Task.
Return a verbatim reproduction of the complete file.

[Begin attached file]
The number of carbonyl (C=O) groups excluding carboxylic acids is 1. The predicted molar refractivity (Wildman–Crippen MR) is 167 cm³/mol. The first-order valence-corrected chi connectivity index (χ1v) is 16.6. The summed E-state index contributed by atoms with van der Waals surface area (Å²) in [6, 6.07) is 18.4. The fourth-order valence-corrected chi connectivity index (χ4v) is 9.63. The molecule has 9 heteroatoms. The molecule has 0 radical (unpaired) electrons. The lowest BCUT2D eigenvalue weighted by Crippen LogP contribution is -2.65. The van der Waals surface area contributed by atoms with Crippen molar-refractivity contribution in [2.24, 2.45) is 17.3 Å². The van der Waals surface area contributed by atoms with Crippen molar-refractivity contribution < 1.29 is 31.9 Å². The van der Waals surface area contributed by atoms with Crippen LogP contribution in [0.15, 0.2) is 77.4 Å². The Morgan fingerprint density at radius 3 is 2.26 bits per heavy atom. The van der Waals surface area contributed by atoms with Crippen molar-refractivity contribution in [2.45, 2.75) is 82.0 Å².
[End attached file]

The number of carbonyl (C=O) groups excluding carboxylic acids is 1. The predicted molar refractivity (Wildman–Crippen MR) is 167 cm³/mol. The first-order valence-corrected chi connectivity index (χ1v) is 16.6. The summed E-state index contributed by atoms with van der Waals surface area (Å²) in [6, 6.07) is 18.4. The fourth-order valence-corrected chi connectivity index (χ4v) is 9.63. The molecule has 9 heteroatoms. The molecule has 0 radical (unpaired) electrons. The lowest BCUT2D eigenvalue weighted by Crippen LogP contribution is -2.65. The van der Waals surface area contributed by atoms with Crippen molar-refractivity contribution in [2.24, 2.45) is 17.3 Å². The van der Waals surface area contributed by atoms with Crippen molar-refractivity contribution < 1.29 is 31.9 Å². The van der Waals surface area contributed by atoms with Crippen LogP contribution in [0.15, 0.2) is 77.4 Å². The Morgan fingerprint density at radius 3 is 2.26 bits per heavy atom. The van der Waals surface area contributed by atoms with Crippen molar-refractivity contribution in [2.45, 2.75) is 82.0 Å².